Here is how a cellphone contract works.
You agree to show out a lot of cash each month for a couple of years and in return you can have a phone that normally costs hundreds of dollars for a fraction of the price or even for free.
Pretty good deal, right?
Then why does CNET receive a steady stream of complaints and questions about bailing on their contract early without paying up to $350 in penalty fees.
I'm Jessica Dalcourt for CNET and I'm gonna dish out some tips for getting out of your contract or at least for solving your underlying issue without coughing out the early termination fee.
You are not gonna like this but it is extremely difficult to squirt out of an early termination fee even in some cases when you are in debt.
There are a few loop hole clauses that could help you avoid the charge if the carrier were too seriously significantly drastically changed the terms of your contract of if there are material negative changes to your service.
Like to be really extreme, one day you have full signal strength and the next day, you have none.
Even then, a complaint could get you a signal booster or a bill credit.
So what do you do, I say embrace your role as a squeaky wheel and hang out on hold with customer service.
It's a pain.
I won't wait but it is worth every minute if you could resolve your problem rather than suffer in silence.
When in doubt, you can always escalate to a supervisor in the loyalty department or in customer care.
Managers generally have more power to make exceptions for you or at least to provide more detailed information on your situation.
You might be frustrated but I do warn you, watch that temper.
You really don't wanna be ticking off one of the few people who could actually help you.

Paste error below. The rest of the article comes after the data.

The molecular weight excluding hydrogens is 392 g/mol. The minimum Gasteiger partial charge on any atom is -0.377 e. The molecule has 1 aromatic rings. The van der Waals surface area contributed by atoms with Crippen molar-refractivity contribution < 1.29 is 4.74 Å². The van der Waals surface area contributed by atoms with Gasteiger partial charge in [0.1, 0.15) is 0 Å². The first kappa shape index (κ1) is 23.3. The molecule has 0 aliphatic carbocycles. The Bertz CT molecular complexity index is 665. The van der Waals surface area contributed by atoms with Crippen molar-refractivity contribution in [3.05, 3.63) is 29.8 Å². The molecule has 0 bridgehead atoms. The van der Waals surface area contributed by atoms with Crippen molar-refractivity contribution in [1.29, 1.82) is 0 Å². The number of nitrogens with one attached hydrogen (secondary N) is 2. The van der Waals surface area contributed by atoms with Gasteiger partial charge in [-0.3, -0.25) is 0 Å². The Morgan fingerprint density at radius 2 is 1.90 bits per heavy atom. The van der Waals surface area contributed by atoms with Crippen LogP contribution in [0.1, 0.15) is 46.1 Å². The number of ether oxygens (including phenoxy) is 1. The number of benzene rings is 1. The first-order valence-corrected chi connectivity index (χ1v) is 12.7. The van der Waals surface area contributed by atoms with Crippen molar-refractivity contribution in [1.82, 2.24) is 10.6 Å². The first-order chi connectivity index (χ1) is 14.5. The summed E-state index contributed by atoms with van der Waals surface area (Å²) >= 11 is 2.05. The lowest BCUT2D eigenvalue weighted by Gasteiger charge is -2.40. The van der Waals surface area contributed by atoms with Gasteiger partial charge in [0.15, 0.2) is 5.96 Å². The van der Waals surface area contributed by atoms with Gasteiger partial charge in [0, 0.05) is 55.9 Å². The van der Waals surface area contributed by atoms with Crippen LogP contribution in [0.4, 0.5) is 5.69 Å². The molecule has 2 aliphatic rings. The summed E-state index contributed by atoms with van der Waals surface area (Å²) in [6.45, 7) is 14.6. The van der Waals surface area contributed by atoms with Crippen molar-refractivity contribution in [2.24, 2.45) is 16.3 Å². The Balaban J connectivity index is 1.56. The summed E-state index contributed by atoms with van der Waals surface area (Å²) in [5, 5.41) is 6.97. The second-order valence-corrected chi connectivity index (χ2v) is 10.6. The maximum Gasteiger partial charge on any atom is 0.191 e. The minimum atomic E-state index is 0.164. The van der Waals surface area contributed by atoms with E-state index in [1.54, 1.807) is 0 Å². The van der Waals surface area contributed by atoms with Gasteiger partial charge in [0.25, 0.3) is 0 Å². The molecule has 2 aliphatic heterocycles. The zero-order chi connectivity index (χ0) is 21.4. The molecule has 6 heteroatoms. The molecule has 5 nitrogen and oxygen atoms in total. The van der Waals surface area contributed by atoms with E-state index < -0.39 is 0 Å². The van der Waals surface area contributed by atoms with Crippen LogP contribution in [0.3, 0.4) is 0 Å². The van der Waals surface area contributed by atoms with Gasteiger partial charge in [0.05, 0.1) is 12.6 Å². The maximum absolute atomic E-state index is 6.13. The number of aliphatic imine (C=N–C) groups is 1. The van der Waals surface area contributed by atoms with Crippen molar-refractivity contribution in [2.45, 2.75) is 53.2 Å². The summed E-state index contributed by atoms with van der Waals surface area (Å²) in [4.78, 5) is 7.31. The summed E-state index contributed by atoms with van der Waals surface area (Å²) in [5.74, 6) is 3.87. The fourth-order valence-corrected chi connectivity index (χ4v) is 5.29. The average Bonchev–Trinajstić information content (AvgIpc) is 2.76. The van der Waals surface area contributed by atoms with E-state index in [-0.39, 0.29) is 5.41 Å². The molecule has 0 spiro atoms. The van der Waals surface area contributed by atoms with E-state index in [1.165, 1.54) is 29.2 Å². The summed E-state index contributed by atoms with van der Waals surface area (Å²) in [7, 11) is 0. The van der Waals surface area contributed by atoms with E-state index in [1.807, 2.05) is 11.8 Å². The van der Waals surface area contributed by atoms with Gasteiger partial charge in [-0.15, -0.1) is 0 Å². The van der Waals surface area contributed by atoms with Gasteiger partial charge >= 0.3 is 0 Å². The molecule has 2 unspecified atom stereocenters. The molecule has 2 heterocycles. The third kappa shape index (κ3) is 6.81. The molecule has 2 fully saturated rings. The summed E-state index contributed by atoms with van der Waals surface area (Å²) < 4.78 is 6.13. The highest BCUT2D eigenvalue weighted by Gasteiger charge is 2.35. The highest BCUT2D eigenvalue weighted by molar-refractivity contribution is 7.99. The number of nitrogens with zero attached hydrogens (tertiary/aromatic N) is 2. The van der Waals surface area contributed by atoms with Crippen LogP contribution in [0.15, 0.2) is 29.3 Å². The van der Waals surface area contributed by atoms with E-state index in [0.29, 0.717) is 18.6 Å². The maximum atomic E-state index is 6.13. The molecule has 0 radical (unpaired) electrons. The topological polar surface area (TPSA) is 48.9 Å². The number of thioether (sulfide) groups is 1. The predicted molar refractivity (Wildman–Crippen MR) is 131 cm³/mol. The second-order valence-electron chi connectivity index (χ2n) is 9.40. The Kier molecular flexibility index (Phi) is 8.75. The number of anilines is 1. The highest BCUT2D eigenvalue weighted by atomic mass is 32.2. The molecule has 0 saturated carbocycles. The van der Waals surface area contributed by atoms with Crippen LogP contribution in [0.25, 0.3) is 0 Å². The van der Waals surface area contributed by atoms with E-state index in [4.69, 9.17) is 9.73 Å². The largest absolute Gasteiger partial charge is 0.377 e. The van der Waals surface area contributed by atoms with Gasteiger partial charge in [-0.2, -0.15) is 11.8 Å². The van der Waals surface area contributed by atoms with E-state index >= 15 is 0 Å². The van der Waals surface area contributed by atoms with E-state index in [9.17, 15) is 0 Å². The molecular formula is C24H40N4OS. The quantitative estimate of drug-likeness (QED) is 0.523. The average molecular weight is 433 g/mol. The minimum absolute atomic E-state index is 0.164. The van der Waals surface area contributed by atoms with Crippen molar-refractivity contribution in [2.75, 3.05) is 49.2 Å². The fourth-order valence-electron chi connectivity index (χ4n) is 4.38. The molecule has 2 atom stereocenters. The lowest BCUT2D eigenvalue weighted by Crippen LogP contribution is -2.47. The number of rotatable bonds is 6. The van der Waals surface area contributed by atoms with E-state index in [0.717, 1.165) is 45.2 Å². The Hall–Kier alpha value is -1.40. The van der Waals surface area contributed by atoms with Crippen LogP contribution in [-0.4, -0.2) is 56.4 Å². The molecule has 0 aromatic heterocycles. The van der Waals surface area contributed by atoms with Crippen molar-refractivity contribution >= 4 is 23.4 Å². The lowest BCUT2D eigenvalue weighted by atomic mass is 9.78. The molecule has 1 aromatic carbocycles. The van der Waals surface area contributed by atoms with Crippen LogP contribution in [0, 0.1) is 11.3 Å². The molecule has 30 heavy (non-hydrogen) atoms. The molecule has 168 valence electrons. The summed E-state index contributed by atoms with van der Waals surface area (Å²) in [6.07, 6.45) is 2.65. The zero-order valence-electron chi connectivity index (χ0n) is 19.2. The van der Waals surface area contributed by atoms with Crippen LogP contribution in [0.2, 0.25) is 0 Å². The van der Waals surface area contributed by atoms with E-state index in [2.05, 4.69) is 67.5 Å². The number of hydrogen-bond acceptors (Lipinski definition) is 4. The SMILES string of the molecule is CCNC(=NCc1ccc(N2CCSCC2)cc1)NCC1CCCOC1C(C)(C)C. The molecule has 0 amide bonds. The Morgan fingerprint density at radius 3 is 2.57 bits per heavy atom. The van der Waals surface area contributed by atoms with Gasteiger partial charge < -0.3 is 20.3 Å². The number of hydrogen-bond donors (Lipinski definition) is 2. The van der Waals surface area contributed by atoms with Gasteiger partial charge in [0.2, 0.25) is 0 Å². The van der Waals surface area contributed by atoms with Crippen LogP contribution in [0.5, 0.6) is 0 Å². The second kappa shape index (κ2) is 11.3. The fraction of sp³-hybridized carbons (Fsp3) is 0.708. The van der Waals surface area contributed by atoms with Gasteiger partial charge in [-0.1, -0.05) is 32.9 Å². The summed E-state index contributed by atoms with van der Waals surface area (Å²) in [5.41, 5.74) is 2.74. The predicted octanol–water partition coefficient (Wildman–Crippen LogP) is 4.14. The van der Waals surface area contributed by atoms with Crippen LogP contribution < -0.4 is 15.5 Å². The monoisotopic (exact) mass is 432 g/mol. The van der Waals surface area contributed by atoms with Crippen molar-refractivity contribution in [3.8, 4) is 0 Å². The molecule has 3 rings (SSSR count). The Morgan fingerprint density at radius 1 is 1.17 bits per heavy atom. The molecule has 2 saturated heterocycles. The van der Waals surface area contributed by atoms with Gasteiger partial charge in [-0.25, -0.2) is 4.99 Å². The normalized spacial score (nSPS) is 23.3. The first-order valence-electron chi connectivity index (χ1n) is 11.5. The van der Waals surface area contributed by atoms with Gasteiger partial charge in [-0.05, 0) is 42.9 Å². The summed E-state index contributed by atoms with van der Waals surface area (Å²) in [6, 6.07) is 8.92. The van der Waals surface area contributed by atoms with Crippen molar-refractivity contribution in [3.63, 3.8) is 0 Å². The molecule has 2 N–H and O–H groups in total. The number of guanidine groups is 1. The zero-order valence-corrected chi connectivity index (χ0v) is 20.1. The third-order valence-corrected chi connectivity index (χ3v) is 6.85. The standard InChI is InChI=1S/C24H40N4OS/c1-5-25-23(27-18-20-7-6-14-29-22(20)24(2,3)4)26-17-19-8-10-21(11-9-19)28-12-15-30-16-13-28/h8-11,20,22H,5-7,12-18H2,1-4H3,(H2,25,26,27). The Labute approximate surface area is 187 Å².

Carriers have also flocked to social networks like Twitter and Facebook in a big way and they have people at hand to help you fast.
They do not want you starting a Twitter riot.
So they'll get back to you.
Another option is to use websites like Cell Trade USA which will match you up with someone who is willing to take over the rest of your contract.
This service cost $20 and expect to negotiate with your contract's new owner before sealing the deal.
In extreme cases, there is also the option of arbitration which the carriers pay for but if you think that waiting on hold is bad then this is not the option for you.
Keep in mind that they four major carriers now pro-rate their termination penalty fees which means that the closer you are to the end of your contract, the less it will cost you to leave.
The bottomline is that your carrier will not release you from that agreement that you signed if your itch-to-ditch is fueled only by that shiny new phone over there at the rival carrier.
If that's the case, then you might as well start saving your pennies for that early termination fee or simply grin your teeth and write out out your contract.
If you got your own questions or comments about anything cellphone or smartphone related, then you can e-mail CNET's mobile crew dialed in at CNET.com.
I'm Jessica Dalcourt for CNET.
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